Participation (20%): This portion of your grade measures the contribution you’ve made to classroom discussions on a day-to-day basis. Quality counts as well as quantity. Keeping up with the reading assignments, being involved in classroom discussion, and respectfully engaging with others’ points of view are factors that count in your favor. Missing class repeatedly will seriously impair this portion of your grade; so can habitual tardiness. Each participant will also be responsible for helping lead class discussion at least once or twice, which will be factored in as part of your participation grade.

Essays (60%): Three times during the semester, you are required to submit an out-of-class essay representing your original analysis of assigned course texts. You will have two options: responding to a prompt provided in advance of the due date, or developing your own topic. Regardless of which option you select, you are expected to demonstrate proficiency at developing an argument (or thesis), supporting it using logic and evidence, and analyzing the significance of your findings. Each of the three submissions is worth 20% of your final course grade.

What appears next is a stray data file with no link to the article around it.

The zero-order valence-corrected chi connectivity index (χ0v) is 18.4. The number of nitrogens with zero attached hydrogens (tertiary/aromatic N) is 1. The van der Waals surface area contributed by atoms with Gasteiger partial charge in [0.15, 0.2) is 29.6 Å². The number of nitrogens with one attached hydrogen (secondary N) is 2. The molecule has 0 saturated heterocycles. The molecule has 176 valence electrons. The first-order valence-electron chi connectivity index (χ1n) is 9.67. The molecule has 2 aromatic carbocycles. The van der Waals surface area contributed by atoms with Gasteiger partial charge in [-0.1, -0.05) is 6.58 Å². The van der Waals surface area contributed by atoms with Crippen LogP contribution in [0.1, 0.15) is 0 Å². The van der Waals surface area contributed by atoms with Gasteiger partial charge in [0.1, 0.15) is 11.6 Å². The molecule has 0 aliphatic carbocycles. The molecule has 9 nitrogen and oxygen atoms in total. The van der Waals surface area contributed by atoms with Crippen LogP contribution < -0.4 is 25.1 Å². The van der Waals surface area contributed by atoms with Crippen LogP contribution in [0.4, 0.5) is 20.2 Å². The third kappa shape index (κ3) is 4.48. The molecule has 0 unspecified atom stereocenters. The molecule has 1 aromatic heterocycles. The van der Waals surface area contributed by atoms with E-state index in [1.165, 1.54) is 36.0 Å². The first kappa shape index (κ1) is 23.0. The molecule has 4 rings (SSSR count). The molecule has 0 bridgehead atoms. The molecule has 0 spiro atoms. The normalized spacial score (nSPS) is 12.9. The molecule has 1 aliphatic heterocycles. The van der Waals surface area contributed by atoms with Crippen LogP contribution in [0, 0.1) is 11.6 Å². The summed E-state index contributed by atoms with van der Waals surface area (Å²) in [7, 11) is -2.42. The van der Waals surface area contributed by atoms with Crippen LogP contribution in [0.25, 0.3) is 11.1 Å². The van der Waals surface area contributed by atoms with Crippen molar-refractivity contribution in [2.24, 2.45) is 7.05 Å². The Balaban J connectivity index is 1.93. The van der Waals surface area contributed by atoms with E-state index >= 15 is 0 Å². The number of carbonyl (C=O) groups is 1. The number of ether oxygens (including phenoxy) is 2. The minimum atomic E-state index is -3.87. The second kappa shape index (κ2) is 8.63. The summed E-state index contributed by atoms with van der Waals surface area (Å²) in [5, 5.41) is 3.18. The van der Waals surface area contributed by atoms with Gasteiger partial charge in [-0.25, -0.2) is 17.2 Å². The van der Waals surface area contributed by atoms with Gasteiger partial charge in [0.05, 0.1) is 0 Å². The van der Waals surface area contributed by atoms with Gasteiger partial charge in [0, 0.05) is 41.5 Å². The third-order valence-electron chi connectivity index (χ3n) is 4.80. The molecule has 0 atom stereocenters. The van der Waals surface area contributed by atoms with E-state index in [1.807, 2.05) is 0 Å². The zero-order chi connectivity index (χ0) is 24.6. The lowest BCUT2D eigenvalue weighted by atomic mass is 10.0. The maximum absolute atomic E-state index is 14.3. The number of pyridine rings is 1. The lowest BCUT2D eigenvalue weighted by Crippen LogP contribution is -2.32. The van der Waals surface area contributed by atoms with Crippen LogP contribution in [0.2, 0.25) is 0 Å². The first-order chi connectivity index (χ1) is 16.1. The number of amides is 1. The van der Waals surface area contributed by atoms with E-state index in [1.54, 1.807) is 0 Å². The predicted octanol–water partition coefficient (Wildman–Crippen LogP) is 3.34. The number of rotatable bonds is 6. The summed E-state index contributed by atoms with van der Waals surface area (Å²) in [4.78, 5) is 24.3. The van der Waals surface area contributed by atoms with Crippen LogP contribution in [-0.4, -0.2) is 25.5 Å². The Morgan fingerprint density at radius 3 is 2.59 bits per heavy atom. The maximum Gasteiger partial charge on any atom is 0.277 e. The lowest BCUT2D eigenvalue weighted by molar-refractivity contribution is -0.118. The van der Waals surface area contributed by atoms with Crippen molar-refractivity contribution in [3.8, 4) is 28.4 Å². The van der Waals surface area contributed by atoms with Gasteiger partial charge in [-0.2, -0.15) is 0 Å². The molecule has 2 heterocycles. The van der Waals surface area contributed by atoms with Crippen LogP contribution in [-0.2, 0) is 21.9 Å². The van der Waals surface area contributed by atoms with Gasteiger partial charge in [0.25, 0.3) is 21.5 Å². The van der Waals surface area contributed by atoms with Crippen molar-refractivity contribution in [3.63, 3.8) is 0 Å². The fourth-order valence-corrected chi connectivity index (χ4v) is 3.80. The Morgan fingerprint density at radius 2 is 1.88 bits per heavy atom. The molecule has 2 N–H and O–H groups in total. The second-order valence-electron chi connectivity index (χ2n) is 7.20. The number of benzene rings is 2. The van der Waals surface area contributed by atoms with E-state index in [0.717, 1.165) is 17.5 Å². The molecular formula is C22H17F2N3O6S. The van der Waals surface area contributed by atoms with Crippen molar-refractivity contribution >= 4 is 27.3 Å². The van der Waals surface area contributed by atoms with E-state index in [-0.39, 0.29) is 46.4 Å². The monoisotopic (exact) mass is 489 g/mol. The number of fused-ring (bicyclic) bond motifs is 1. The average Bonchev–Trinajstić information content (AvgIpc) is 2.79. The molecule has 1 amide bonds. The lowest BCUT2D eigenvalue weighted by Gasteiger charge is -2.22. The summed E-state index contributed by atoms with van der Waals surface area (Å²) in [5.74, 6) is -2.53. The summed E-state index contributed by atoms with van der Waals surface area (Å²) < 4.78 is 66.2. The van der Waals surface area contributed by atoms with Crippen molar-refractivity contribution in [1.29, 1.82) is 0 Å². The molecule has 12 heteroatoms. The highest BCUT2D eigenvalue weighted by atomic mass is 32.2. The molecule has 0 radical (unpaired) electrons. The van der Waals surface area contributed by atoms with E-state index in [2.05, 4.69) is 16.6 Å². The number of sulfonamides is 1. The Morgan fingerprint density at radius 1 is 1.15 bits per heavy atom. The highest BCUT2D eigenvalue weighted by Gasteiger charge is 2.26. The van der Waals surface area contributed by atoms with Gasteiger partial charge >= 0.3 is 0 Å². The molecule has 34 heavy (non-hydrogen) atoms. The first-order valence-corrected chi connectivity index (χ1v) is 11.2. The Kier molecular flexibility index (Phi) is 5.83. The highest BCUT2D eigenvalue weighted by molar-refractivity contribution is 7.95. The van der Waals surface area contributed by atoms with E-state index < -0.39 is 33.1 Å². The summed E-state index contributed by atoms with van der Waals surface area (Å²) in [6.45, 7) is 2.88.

Essay Policies

  1. Essays should be typed and double-spaced and include a title and page numbers. Essays are not graded on length, but rather on their ability to capture and persuade a reader. This ability arises from correctness of prose, and also from factors including clear expression, thoughtful organization, originality, completeness, and adequate support.

  2. In order to receive a passing grade, an essay must articulate and support an original analysis, moving well beyond summary of other writers' ideas and words.

  3. Material from outside sources must be cited completely and correctly using MLA style.